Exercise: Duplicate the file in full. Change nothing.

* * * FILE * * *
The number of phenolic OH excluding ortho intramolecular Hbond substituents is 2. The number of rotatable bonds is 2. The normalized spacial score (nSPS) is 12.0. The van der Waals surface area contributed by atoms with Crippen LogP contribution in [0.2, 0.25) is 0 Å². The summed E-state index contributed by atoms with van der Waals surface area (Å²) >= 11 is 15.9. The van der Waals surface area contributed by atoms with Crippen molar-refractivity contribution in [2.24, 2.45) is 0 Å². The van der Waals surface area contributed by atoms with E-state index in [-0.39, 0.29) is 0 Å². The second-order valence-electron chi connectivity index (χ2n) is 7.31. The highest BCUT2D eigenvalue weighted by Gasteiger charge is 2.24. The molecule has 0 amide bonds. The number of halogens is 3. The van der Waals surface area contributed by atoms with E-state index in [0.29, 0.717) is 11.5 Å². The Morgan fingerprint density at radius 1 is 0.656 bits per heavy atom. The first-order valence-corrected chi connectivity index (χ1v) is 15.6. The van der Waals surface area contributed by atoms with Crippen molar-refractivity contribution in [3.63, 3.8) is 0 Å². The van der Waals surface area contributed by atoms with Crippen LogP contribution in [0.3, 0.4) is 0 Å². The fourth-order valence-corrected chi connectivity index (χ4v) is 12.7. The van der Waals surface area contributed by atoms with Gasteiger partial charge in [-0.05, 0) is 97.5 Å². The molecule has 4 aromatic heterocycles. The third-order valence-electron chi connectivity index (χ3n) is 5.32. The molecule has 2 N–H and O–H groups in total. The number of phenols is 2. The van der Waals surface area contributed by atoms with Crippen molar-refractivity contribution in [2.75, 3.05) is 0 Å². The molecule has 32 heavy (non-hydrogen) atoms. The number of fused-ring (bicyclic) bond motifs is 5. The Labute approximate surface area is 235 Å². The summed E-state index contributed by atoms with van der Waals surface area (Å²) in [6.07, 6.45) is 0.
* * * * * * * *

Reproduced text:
The number of phenolic OH excluding ortho intramolecular Hbond substituents is 2. The number of rotatable bonds is 2. The normalized spacial score (nSPS) is 12.0. The van der Waals surface area contributed by atoms with Crippen LogP contribution in [0.2, 0.25) is 0 Å². The summed E-state index contributed by atoms with van der Waals surface area (Å²) >= 11 is 15.9. The van der Waals surface area contributed by atoms with Crippen molar-refractivity contribution in [2.24, 2.45) is 0 Å². The van der Waals surface area contributed by atoms with E-state index in [-0.39, 0.29) is 0 Å². The second-order valence-electron chi connectivity index (χ2n) is 7.31. The highest BCUT2D eigenvalue weighted by Gasteiger charge is 2.24. The molecule has 0 amide bonds. The number of halogens is 3. The van der Waals surface area contributed by atoms with E-state index in [0.29, 0.717) is 11.5 Å². The Morgan fingerprint density at radius 1 is 0.656 bits per heavy atom. The first-order valence-corrected chi connectivity index (χ1v) is 15.6. The van der Waals surface area contributed by atoms with Crippen molar-refractivity contribution in [3.63, 3.8) is 0 Å². The van der Waals surface area contributed by atoms with Crippen LogP contribution in [0.3, 0.4) is 0 Å². The fourth-order valence-corrected chi connectivity index (χ4v) is 12.7. The van der Waals surface area contributed by atoms with Gasteiger partial charge in [-0.05, 0) is 97.5 Å². The molecule has 4 aromatic heterocycles. The third-order valence-electron chi connectivity index (χ3n) is 5.32. The molecule has 2 N–H and O–H groups in total. The number of phenols is 2. The van der Waals surface area contributed by atoms with Crippen molar-refractivity contribution in [2.75, 3.05) is 0 Å². The molecule has 32 heavy (non-hydrogen) atoms. The number of fused-ring (bicyclic) bond motifs is 5. The Labute approximate surface area is 235 Å². The summed E-state index contributed by atoms with van der Waals surface area (Å²) in [6.07, 6.45) is 0.